1. Strengthen R&D on cutting-edge microprocessors, alternative architectures, integrated photonics, and quantum chips.
2. Foster the creation of fabless companies, test pilot lines, and semiconductor training networks.
3. Boost the European IT manufacturing industry with an incentive scheme to create a chip pool.
4. Install manufacturing plants in Spain with capacities above and below 5 nm.

While the first three objectives appear feasible to many industry observers, many also believe that the aim to install manufacturing plants in Spain with capacities below 5nm is unrealistic2. Considering that the cost to build, equip and staff a state-of-the-art sub-5nm semiconductor fab is now estimated at $50 billion, the €12.25 billion investment planned so far would fall short of building even a single plant.

Smaller device features at nanometre scale translates into a higher number of transistors that can be fitted into each finished chip, leading to potentially more powerful chips. The chips in Apple’s latest iPhone, for example, are 5 nm, which are considered the leading edge for mass, in-production technologies even as TSMC readies its 3 nm process for widespread access. The idea for PERTE is to allocate €7.2 billion to 5 nm processes, with €2.1 billion going to manufacture less advanced architectures of between 14 and 28 nm, which are the most commonly used in the automotive industry.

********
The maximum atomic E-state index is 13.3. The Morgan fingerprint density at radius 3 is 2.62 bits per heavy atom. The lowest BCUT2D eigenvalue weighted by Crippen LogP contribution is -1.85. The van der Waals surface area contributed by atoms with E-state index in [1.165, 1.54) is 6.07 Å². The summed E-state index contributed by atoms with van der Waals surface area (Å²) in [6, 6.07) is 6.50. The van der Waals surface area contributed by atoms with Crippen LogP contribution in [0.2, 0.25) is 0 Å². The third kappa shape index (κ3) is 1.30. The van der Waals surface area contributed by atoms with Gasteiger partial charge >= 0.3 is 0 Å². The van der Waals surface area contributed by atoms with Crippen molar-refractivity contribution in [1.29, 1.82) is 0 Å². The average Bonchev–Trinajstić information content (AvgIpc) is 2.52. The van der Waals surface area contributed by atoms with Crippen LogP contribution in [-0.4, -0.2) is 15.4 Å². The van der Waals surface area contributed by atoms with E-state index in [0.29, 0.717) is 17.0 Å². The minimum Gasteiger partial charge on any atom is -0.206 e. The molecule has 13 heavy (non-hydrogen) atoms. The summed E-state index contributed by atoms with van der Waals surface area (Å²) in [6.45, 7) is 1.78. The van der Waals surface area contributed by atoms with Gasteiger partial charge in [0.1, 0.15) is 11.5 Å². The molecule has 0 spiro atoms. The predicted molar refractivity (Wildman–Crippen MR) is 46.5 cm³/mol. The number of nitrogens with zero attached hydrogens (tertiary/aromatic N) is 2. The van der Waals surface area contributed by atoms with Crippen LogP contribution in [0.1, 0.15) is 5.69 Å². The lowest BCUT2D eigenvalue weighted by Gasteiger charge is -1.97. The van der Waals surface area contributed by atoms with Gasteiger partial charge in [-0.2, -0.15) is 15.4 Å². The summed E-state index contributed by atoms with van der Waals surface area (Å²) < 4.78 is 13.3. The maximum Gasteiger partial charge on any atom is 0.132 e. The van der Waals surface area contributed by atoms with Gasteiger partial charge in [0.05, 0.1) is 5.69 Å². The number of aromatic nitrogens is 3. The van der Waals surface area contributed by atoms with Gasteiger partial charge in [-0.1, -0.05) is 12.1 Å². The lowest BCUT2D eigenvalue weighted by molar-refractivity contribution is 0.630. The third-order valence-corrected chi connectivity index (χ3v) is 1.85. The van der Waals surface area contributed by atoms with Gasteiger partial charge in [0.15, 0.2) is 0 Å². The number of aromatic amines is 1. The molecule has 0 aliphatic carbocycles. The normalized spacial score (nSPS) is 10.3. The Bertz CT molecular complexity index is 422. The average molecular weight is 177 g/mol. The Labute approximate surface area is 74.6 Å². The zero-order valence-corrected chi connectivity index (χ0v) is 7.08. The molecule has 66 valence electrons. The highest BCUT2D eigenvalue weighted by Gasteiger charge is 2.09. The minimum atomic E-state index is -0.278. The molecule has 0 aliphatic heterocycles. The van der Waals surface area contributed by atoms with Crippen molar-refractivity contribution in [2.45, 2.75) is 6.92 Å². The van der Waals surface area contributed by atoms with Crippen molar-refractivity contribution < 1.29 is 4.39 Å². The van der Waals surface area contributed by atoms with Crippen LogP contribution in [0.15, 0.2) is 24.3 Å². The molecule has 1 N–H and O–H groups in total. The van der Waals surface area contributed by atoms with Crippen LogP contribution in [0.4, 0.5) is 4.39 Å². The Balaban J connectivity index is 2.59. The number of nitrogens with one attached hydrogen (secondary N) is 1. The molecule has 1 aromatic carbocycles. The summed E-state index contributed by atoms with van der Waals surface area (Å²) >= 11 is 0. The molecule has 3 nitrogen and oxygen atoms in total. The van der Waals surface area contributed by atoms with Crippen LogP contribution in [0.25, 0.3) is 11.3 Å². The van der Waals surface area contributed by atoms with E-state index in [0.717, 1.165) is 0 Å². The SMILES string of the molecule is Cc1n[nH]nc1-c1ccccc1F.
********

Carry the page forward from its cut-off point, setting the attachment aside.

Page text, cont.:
But given the cost of leading-edge semiconductor fabs, and the fact Spain has no semiconductor ecosystem on which to build, home-grown semiconductor manufacturing can only become a reality by convincing companies like America´s Intel, Taiwan’s TSMC, or South Korea’s Samsung to build factories in Spain and create an ecosystem from scratch. The first obstacle is that this will require an enormous investment in equipment. The machinery used to produce 170 nm circuits is around $1 million for each major process tool, and each manufacturing plant would need several of these machines. The lithography machines using EUV ultraviolet light made by ASML, such as those used by leading companies like TSMC and Samsung, are far more expensive, ranging from $150 - $300 million. For this reason, manufacturers tend to look for territories with an already established industry, and several European countries have a certain advantage over Spain. For example, Spain has tried to lure TSMC, but the company is expected to opt for Germany, where there is already a large chip ecosystem in the eastern state of Saxony. Similarly, France already has companies like Global Foundries Inc. and STMicroelectronics producing energy-efficient chips.